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Federal Way housing development addresses wildlife impact

The Soundview Manor project is set to create 21 single-family lots on a 9.01-acre property near Dash Point Road and 44th Avenue SW. - Greg Allmain/Federal Way Mirror
The Soundview Manor project is set to create 21 single-family lots on a 9.01-acre property near Dash Point Road and 44th Avenue SW.
— image credit: Greg Allmain/Federal Way Mirror

The Soundview Manor project is set to create 21 single-family lots on a 9.01-acre property near Dash Point Road and 44th Avenue SW.

The project has some residents concerned about its possible impact on the environment in the area, which includes a small stream and wetlands that feed into the Dumas Bay Wildlife Sanctuary.

Local resident Marie Larrison is also concerned about the project's impact on flora and fauna.

"I think these guys (the city and the developers) are taking a very narrow view of the whole issue of the wetland and its impact on the wildlife sanctuary," Larrison said. "I don't think they know what kind of wildlife use that area. It's heavily wooded, so they're going to have to bring bulldozers and who knows what else in there. We just think it's going to have a significant adverse impact."

The city feels otherwise. The project has met a State Environmental Policy Act (SEPA) determination of non-significance for its impact on the environment, said city spokesman Chris Carrel.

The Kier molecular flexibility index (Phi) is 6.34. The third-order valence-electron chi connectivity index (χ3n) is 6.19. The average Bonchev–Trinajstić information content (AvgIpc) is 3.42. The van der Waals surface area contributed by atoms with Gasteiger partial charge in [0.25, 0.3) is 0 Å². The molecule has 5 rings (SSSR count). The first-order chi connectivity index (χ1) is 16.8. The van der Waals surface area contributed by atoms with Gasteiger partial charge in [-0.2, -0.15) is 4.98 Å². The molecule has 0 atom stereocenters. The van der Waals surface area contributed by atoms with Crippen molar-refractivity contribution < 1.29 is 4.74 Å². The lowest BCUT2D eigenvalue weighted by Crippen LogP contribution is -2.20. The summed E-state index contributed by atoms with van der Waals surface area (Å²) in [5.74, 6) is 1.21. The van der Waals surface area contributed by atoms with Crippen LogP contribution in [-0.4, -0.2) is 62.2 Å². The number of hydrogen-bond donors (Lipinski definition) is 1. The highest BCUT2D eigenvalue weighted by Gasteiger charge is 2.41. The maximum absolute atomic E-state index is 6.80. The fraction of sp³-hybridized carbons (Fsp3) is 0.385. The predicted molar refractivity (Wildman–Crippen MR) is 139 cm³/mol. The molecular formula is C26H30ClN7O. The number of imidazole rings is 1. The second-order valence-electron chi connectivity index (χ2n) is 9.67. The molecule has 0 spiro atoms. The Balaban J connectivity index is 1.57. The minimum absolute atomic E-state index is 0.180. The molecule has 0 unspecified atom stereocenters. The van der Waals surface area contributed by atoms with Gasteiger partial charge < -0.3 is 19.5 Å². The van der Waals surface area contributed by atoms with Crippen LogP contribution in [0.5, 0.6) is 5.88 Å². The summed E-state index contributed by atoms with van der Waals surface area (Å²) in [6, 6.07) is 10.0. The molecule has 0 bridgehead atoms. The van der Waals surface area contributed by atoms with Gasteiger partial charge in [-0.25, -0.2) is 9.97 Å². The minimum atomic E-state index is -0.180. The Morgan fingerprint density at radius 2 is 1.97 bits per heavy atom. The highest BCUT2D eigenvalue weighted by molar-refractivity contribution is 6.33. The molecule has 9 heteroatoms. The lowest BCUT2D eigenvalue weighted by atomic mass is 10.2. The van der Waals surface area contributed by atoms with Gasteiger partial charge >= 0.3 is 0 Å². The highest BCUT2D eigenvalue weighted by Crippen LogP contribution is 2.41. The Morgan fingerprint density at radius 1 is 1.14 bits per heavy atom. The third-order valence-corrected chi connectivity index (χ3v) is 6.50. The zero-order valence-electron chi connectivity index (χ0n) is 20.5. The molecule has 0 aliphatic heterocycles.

The SEPA decision was issued Aug. 3, 2012. Approximately 30 percent of the site will remain undeveloped in a combination of landscaped areas, wetland buffer area (for the off-site wetland) and open space, Carrel said.

"The wetland is actually located off-site, while buffer areas are on the Soundview Manor property," he said. "SEPA provides for a thorough review of possible impacts to the local environment."

Past controversy

The project, which was originally submitted in 2007, has had something of a rocky road in getting approved.

At one point, the project's scope was larger, with the initial proposal set to develop 28 single-family lots, and also create a connecting roadway between Dash Point Road and the Twin Lakes neighborhood.

In 2008, more than 500 residents signed a petition and approximately 50 residents wrote letters in opposition to the road connection being part of the project. The developer and city have since dropped that part of the project, according to Carrel.

Regardless of the determinations of the city, Larrison still feels the city and developer are missing the bigger picture.

"I think somebody just looked at a map that shows streets and lots and parks," she said. "There's all kinds of wildlife that come here. Ducks, mallards, even sea otters."

The next step for the project, according to Carrel, is a hearing in front of the hearing examiner. The city council will then hear the issue at a special meeting and issue a final decision on the Soundview Manor preliminary plat.

According to the state Department of Ecology, the comment period for a SEPA determination of non-significance is typically 14 days, although that time period can vary. The date for the hearing examiner has not yet been set, according to signs placed on the property.

In a summary report provided to The Mirror by the city, the city touches on the issues of the stream and wetlands. The report notes that the developer is aware of both the stream and wetland issues, and has included mitigation in its proposal for any potential impact on either. The developer has indicated that buffers will be constructed to control drainage and stormwater runoff and maintain the wetlands.

 

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